To finish this up, you need to know why smaller articles are not shared. It is simply because the smaller articles usually have the arguments badly phrased out and tend leave the user hanging, as if the full information was not delivered. My personal advice to you is, if you are able to squeeze the idea in a few words, say a thousand with very clear explanations, then you are good to go. But do not get me wrong. In order to achieve this, avoid topics that are too broad. Instead, break such topics into different posts, then make sure the other posts appear in the “Related posts” section to ensure that the user gets everything he/she was looking for.

4.      Write content yourself - Google update in panda

Not that Panda will somehow detect that you are not doing the writing yourself, but notice that you are the one with the best catch of the idea of what your blog or website is all about. You are the one to show everyone else the kind of style to be used in writing and just anything the need to know before getting down to working for you.

It’s not some sort of a requirement that you write for yourself at the beginning, but it is a good idea just to make the other writers get the hang of it.

5.      Buy quality content and pay for it - Google update in panda

When you ask freelancers or normal employees to work for you, demand some quality from them. Let them know the grade of work you expect from them and be strict on this as it is the actual thing you require. Sure you are not looking for some content that will just result in your website getting penalised after spending so much on it.

And when you demand quality, know that goes hand in hand with the quality of pay the people receive. You do not expect the people to provide the best quality work when you give some of the poorest prices. Not that people just want money, but it is a good way of appreciating their decision to provide the best for you. By paying them, you are simply compensating for their time and energy spent on your website.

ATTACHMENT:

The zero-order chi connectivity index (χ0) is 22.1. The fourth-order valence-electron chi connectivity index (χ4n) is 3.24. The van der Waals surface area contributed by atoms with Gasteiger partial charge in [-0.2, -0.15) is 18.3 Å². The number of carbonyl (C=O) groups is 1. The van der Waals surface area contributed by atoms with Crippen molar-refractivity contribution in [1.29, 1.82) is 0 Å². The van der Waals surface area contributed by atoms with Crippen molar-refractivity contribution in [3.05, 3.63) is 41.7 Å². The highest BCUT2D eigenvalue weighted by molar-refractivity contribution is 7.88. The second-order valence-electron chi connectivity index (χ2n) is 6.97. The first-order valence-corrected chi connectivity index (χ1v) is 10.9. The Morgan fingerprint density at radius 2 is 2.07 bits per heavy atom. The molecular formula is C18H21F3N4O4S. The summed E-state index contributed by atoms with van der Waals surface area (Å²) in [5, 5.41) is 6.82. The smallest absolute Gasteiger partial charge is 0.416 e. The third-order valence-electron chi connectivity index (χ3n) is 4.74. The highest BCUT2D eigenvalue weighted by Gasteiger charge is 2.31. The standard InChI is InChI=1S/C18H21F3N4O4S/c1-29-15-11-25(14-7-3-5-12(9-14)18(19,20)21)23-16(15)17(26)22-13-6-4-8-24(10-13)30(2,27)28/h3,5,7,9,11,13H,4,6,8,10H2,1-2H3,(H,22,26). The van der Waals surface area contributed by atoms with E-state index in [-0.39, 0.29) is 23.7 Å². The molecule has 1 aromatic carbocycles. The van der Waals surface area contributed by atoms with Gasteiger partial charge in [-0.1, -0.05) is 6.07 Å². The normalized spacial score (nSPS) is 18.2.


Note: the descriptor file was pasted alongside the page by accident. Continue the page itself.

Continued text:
6.      Let users post content themselves

As you might have seen earlier, Panda and basically the whole of SEO likes it when users are the ones who generate the content on your website. And the reason is simple: they are the ones who will benefit from such content. A website like is just one example of a site that relies completely on user generated content and no day will Panda ever think of taking it down, because the users themselves are the ones who attach importance to the website other than the publishers. If your site has the capacity to provide such, let the users speak their minds somehow.

One last word for Google update in panda …

The Panda still roams the internet on irregular intervals. If I were you, this would scare me and I would be careful with what I post on my website. I would have some kind of a Panda eligibility test for each and every post that finds its way to my website before actually posting it because Panda can hit any site, anywhere at any time. Do not let Panda eat away all your hard work because of simple carelessness.